To start with, have you read all the Tutorials on this site?

    Then see if you find some reading material to take with you. Check out some secondhand book stores.

  5. #5

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    Re: Beginning photographer looking to take lasting photos (Grand Canyon)

    Since your camera will be new to you, I'd say give yourself permission to waste a lot of shots by experimenting with different settings. Or, as someone commented in another section of this forum, set it to the equivalent of "automatic" and treat it as a point and shoot camera until you have time to read the instructions, tutorials, etc. You'll still get some great photos.

    With the Grand Canyon it'll be hard to avoid clichés, it's probably one of the most-photographed sites in the world. But if you're just taking photos for your own enjoyment don't worry about whether it's clichéd.

    One trick I learned from birdwatching: watch what the other photographers are taking photos of and turn your back to them to see what they might be missing. I used to spend a lot of time watching hawks in migration, and oftentimes the entire mountaintop would be full of birders with their binoculars and scopes trained on one single spectacular bird. I'd take a quick look at it, but then would glance around to see if something even more spectacular might be slipping by, escaping everyone's notice. Same with photography: if you follow the pack and shoot the same views as everyone else, your photos will look like everyone else's. You can also practice breaking the rules: for example people will say that if you want to capture the feeling of space and grandeur of the canyon, you've got to include items in the foreground for scale and perspective. That's true, but don't let it limit you. Zoom in on scenes in the canyon below that interest you, even if they don't give you that sense of awesomeness that you're used to seeing in photos of the canyon.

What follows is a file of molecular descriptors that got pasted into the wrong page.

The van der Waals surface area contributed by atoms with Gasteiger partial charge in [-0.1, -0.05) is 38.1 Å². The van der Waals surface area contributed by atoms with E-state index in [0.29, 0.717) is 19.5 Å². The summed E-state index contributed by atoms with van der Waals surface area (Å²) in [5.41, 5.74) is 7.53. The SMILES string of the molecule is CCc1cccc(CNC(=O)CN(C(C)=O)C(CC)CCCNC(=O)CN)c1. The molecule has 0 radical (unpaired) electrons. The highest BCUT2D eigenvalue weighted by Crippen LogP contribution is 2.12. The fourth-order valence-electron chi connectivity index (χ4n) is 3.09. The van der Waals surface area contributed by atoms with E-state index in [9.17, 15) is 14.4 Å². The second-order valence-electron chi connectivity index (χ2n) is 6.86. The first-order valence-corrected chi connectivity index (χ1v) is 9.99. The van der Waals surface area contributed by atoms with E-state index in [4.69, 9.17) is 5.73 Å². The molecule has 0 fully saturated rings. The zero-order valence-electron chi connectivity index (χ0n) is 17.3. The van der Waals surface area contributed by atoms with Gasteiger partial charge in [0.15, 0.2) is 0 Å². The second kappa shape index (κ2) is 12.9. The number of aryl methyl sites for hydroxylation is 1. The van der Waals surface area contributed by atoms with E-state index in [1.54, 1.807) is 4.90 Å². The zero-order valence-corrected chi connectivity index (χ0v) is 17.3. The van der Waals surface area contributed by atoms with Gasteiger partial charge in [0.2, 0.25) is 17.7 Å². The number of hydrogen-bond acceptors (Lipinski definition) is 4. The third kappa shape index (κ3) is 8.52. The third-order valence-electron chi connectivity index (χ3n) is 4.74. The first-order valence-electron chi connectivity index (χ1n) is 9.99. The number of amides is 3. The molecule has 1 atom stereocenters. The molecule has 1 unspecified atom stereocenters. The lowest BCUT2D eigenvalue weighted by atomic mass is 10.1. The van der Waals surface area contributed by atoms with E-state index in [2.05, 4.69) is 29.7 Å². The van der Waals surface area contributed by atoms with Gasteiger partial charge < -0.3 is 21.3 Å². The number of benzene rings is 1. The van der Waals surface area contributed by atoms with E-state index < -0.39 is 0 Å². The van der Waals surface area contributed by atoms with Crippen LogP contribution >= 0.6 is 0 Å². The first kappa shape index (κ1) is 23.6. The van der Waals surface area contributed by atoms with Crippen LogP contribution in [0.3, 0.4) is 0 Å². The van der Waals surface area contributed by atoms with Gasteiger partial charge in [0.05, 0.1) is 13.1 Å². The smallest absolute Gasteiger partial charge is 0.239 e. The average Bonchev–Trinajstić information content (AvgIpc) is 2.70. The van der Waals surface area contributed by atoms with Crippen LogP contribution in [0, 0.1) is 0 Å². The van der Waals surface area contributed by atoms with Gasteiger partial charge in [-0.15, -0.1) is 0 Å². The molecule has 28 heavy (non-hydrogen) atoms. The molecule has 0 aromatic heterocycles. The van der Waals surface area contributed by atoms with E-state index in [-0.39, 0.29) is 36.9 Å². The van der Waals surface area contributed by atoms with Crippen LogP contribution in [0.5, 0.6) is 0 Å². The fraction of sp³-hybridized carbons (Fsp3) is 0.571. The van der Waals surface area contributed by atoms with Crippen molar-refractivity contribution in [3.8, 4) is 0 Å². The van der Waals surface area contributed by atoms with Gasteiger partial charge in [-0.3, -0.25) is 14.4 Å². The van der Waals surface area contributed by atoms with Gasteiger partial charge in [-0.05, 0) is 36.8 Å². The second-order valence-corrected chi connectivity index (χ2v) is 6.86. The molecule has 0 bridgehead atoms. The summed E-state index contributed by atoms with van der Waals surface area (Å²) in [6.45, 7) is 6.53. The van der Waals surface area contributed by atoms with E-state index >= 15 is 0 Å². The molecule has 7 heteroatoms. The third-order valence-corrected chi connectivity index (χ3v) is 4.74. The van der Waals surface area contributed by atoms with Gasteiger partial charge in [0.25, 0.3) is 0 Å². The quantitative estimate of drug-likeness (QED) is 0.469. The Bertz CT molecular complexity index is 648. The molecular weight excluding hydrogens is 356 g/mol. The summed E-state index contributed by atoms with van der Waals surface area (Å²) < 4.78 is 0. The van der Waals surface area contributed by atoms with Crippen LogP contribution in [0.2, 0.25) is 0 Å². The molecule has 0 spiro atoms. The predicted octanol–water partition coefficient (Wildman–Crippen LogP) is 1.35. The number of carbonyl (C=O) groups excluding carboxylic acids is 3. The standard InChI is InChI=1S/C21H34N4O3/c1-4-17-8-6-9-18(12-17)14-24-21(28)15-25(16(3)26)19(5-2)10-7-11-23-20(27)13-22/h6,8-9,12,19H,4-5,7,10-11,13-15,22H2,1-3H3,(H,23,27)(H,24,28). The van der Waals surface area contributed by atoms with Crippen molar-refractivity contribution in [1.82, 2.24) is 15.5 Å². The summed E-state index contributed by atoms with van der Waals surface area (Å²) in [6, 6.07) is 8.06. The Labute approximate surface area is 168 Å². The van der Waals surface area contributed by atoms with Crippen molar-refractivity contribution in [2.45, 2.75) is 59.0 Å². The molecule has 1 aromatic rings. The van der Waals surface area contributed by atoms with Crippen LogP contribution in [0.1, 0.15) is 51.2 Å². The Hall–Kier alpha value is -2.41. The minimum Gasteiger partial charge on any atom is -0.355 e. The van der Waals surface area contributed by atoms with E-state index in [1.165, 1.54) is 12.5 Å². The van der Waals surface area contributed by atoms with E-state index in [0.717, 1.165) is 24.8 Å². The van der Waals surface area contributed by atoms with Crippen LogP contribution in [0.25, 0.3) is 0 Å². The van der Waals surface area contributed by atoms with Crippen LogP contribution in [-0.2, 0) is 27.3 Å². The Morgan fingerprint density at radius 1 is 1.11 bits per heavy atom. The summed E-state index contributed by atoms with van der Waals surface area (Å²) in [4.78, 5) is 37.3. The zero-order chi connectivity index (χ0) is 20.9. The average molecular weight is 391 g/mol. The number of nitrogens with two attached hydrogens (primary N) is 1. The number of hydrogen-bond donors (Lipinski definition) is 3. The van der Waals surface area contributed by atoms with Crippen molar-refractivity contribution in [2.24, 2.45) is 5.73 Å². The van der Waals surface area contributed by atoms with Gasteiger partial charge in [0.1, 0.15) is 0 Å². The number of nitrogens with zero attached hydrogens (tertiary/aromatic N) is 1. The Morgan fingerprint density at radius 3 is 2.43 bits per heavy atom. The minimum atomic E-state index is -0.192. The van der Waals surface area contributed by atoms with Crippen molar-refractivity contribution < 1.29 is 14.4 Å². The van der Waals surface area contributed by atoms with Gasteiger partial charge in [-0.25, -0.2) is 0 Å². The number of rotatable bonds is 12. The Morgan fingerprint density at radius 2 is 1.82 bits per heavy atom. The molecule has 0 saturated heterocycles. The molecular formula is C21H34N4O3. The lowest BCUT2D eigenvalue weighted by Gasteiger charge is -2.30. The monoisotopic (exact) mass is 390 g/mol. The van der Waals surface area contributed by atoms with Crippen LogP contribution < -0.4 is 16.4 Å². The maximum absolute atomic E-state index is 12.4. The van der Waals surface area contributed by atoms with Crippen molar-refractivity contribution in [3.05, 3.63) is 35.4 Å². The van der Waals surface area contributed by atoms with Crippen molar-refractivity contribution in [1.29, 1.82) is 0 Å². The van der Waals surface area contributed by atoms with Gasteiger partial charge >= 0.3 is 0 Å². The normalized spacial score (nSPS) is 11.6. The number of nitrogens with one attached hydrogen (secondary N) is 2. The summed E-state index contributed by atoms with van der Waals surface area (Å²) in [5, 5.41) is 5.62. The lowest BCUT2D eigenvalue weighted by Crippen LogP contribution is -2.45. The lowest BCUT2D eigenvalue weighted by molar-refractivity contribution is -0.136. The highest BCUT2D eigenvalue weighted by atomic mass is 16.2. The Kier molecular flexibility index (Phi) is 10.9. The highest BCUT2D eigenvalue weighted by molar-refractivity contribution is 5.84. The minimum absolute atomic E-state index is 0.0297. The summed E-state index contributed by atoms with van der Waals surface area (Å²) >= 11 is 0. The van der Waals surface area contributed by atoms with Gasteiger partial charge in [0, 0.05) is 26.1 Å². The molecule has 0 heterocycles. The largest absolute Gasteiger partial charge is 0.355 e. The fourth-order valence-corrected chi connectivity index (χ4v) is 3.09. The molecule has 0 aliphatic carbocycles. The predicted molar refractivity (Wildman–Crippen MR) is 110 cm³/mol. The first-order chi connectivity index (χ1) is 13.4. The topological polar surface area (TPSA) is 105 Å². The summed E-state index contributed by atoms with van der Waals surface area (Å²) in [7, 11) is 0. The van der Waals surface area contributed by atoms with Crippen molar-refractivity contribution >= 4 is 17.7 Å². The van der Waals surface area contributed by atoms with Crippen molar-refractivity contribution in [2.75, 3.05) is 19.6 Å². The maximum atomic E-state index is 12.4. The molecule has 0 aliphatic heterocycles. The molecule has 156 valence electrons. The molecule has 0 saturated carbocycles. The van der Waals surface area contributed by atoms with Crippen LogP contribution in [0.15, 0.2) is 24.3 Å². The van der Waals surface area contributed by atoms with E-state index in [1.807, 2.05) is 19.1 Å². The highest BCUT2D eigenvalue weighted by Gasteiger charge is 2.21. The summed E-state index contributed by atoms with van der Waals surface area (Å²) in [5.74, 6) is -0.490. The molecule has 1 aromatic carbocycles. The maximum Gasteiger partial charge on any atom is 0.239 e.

But again, I wouldn't worry too much about these things right now since you're just beginning; they're maybe something to keep in mind for later on. Most of all I'd say work on listening to your gut and taking photos that mean something to you personally. Don't think about whether someone else might like them or whether they could win a contest. Let yourself be affected (not hard with the Grand Canyon) and try to capture whatever it was that moved you.

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    Re: Beginning photographer looking to take lasting photos (Grand Canyon)

    Hope you have fun! Shooting in Auto a lot is a good insurance policy, but do try some in other modes as well.

    If you shoot in Auto mode, and Auto WB, and you are shooting in .JPG, your sunrise and sunset shots may be a lot less interesting than they could be. That would be a shame at the Grand Canyon.